This is part two in the series “Opiate Responders” Part one is here.
In 2012, Ray Richardson got out of prison and purchased a track phone that he could not turn on.
“I had kept turning it off, but I didn’t know any better. When you’re locked up for a long period of time, you don’t realize,” Richardson says. “I didn’t know anything about computers or anything. I had no idea.”
Now, five years later, Richardson works with addicts on medically assisted treatments such as Suboxone and Methadone — medications used to help wean addicts off of heroin — running meetings and clinics around the state for the Vermont Recovery Network.
Richardson, handing out a “Making Recovery Easier” certificate.
Personal Experience And Purpose
Richardson was an addict himself, using cocaine.
“I spent twenty-three years in prison because of it,” he says. “While I was in prison, I decided that I didn’t want to be an addict anymore. I’ve been out of prison for five years. I’ve gone on with life.”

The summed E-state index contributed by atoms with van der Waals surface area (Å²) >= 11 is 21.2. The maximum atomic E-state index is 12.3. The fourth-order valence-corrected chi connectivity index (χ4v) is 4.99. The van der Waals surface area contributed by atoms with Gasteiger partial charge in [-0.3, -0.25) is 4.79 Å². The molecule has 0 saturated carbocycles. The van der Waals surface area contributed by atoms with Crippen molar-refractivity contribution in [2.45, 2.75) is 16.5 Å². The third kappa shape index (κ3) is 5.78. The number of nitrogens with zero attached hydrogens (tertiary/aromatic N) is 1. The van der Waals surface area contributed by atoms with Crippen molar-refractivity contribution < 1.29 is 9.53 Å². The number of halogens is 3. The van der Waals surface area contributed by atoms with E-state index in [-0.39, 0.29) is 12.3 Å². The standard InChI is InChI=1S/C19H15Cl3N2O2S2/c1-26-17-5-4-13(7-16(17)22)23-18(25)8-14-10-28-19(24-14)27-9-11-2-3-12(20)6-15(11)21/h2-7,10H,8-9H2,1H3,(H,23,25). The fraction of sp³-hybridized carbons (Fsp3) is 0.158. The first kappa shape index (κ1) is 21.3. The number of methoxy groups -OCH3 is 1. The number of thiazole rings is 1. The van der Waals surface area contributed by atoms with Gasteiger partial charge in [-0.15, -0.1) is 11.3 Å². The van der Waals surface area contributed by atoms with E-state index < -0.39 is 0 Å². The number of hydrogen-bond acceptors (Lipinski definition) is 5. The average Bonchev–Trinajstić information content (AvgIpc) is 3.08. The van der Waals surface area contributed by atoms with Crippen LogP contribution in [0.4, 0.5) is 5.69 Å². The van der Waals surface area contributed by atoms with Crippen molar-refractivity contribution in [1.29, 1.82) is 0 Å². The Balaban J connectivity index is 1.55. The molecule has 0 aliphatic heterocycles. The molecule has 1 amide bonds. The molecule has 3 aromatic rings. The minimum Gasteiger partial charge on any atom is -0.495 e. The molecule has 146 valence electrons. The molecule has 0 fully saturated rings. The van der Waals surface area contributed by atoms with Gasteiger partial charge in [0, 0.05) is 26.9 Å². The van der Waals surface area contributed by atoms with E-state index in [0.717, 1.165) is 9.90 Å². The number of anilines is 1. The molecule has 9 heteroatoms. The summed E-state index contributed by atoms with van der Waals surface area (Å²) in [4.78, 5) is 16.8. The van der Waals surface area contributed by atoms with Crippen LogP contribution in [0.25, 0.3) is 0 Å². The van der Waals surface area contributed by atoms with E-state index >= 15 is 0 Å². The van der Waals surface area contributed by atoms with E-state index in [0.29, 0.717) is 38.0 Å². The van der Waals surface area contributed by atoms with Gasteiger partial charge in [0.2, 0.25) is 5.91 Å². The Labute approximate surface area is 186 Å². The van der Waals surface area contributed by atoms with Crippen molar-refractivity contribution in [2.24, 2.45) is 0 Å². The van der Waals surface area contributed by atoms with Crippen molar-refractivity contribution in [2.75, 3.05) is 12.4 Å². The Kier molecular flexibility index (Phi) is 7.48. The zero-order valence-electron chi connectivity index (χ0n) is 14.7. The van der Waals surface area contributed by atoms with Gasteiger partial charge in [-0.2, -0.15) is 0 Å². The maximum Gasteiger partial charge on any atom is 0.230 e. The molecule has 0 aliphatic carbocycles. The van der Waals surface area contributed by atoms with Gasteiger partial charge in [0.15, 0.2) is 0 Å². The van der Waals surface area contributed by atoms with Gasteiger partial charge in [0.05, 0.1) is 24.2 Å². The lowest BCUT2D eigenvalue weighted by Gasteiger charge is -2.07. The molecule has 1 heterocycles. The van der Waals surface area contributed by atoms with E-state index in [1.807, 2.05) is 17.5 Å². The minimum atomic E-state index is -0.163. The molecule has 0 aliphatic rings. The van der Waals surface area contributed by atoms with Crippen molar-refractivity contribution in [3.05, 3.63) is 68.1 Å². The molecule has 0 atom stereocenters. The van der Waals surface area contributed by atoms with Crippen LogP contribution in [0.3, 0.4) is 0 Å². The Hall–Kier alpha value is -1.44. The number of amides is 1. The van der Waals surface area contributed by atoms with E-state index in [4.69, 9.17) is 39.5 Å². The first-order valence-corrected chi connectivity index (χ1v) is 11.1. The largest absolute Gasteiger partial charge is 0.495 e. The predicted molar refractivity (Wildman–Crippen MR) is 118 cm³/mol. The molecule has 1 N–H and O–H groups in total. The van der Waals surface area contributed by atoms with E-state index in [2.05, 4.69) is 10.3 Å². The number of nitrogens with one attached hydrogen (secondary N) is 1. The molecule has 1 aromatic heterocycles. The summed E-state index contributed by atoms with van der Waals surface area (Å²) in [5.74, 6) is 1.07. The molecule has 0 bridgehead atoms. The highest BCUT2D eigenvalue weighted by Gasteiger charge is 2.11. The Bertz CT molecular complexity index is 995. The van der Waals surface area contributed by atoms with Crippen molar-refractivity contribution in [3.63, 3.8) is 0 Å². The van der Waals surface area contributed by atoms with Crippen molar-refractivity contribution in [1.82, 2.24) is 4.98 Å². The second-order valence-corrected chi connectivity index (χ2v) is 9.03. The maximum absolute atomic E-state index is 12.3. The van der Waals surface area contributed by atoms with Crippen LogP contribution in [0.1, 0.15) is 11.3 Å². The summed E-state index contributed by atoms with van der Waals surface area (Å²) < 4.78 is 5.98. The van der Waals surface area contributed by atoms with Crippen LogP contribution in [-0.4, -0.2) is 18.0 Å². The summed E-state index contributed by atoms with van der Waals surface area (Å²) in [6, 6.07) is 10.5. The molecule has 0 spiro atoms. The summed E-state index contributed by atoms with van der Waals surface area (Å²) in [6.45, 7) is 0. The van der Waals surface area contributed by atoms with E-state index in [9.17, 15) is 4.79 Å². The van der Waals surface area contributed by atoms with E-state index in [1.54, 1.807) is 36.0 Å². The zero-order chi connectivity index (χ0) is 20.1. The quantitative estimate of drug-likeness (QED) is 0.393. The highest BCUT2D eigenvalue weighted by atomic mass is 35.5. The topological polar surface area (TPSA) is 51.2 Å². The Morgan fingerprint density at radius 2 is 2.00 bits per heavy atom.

Richardson decided to use his own experience with addiction to become a substance abuse counselor that addicts could relate to.
“I’ll always be an addict,” he says. “But I wanted to get clean and live a good life.”
Although addicts can recover from using, a lifelong struggle will always follow them; relapses and urges could always come back. “The effects of addiction are short term and the consequences are long term.”
Helping Addicts Reach a Turning Point
Richardson remembers working with one heroin addict from New York. “He had all kinds of urges; he struggled for weeks. He didn’t want to go back to heroin.”
The man went to a six month program, and worked hard to get on the right track to recovery.
“He finally got his doctor to prescribe suboxone for him. He had a rough week or two as he got leveled out. When you first take it it makes you a little sketchy,” Richardson explains. “It will make you go up like you are high and then down like you are depressed. Then you level out.”
The man was determined. He showed up for meetings and stayed with his treatment until he could make parole and move back to New York. “I haven’t talked to him in probably a month, but the last I heard he had a job in New York and was doing great.”
Richardson and the Vermont Recovery Network work to give addicts reasons to improve their lives and get clean.
“I see people coming here all the time that want to get better,” Richardson says. “That’s the reason that they are here. We try to keep people in recovery, try to show them the bright side of recovery. That there is another life besides drugs.”